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New York City Was The Big Oyster

Updated on July 2, 2017

Oysters to Apples: What's Next For New York City?

An Oyster Knife is a Must Have if you plan on shucking your own oysters; a good glove and a towel also go hand in hand as well as some history on the oyster industry in New York City..

Photo from the Library of Congress

Did you know that at one time oysters were so plentiful here in New York City that they were sold from pushcarts to the poor on the streets of the Lower East Side and all over the city? Oysters a peasant food, who'd have thunk it? It was indeed one of NYC's first industries; oysters paved the way for free blacks to become entrepreneurs, some of the black oyster-men founded the Staten Island community of Sandy Ground in Staten Island, with a church that is still going strong.

Pearl Street got its' name; when the Dutch arrived here over 400 years ago, there were oyster middens 100 feet long and 10 feet high lining the shores; these were shells that were discarded by the Lanape Indians (the Native Americans that used Manhattan as their Summer hunting and fishing grounds). The new Dutch settlers noticed how these piles of shells glittered in the sunlight and named the street (which at the time was the waterfront) Pearl Street; in some cases they were also used as landfill (some debate if the street was actually paved with oyster shells, the luster giving the street it's name as it glinted in the sunlight).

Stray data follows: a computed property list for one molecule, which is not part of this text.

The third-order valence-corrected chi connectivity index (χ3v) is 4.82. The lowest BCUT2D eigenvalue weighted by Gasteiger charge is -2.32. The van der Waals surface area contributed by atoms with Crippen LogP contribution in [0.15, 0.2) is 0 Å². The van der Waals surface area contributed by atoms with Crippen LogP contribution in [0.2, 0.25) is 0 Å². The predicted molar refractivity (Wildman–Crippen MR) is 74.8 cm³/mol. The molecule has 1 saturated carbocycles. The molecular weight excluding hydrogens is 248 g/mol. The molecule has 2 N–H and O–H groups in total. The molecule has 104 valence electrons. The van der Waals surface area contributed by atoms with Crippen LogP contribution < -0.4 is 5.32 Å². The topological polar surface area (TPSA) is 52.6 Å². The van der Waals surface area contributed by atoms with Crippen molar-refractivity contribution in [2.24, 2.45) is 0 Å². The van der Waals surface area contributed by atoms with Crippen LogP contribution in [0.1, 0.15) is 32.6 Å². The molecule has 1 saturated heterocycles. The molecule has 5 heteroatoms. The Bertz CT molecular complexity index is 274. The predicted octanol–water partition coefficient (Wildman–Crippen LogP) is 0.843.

Lamson Oyster Knife - Bent Tip Oyster Knife

I made this Lens for the Kitchen Gadget Must Have Quest. I miss my Dad, he passed away in 2003, he was the only person I knew who ate raw oysters.

One Industry Destroys Another

From Oysters to Indigo

At the end of the nineteenth century Germany dominated the synthetic dye industry and many of these discoveries turned the fashion world on it's ear. In the early part of the twentieth century the dye industry was booming; during World War 1 there was a Trade Blockade against the Germans, they were the forerunner in aniline dye technology and this caused shortages of the dyes here in America. The USA was trying to get the German scientist to come over here and let us in on this cutting edge technology, we finally got a hod of some synthetic indigo that was smuggled over in a German U-Boat past the British Naval Blockade in 1916. After we cracked the code the floodgate was opened and the industry boomed, the major dye-factories were in Brooklyn, many along the Newton Creek Canal (which is were aniline was first manufactured here in the USA) contributing to the demise of the oyster industry, prior dyeworks were a small cottage industry. The pollution from the dye industry was a direct cause of the demise of the oyster bed in Jamaica Bay.


  • Italian Seasoned Bread Crumbs
  • Cornmeal
  • Shucked Oysters
  • Peanut Oil for frying
  • eggs
  • flour


  1. I use 3 parts bread crumb and one part cornmeal; you may use what ever mixture floats your boat; that's for the breading. I take the shucked oysters (you don't have to shuck them, you can buy them in a jar from a reputable fish market) and drain them (you can save the liquor for another recipe if you want). First I dredge the oysters in flour, then I put them in a bowl with a beaten egg; then into the breading mixture of breadcrumbs and cornmeal and fry them up in some hot oil. Now I like peanut oil, and it's very expensive, you can use whatever oil you like, I'm sure my Italian ancestors used whatever oil they had in the house (usually olive oil) you might want to go with vegetable oil. Fry them till they're golden. Done! Enjoy!

How to Shuck an Oyster

Raw Oysters Anyone? - Yes or No

Do you eat raw oysters?

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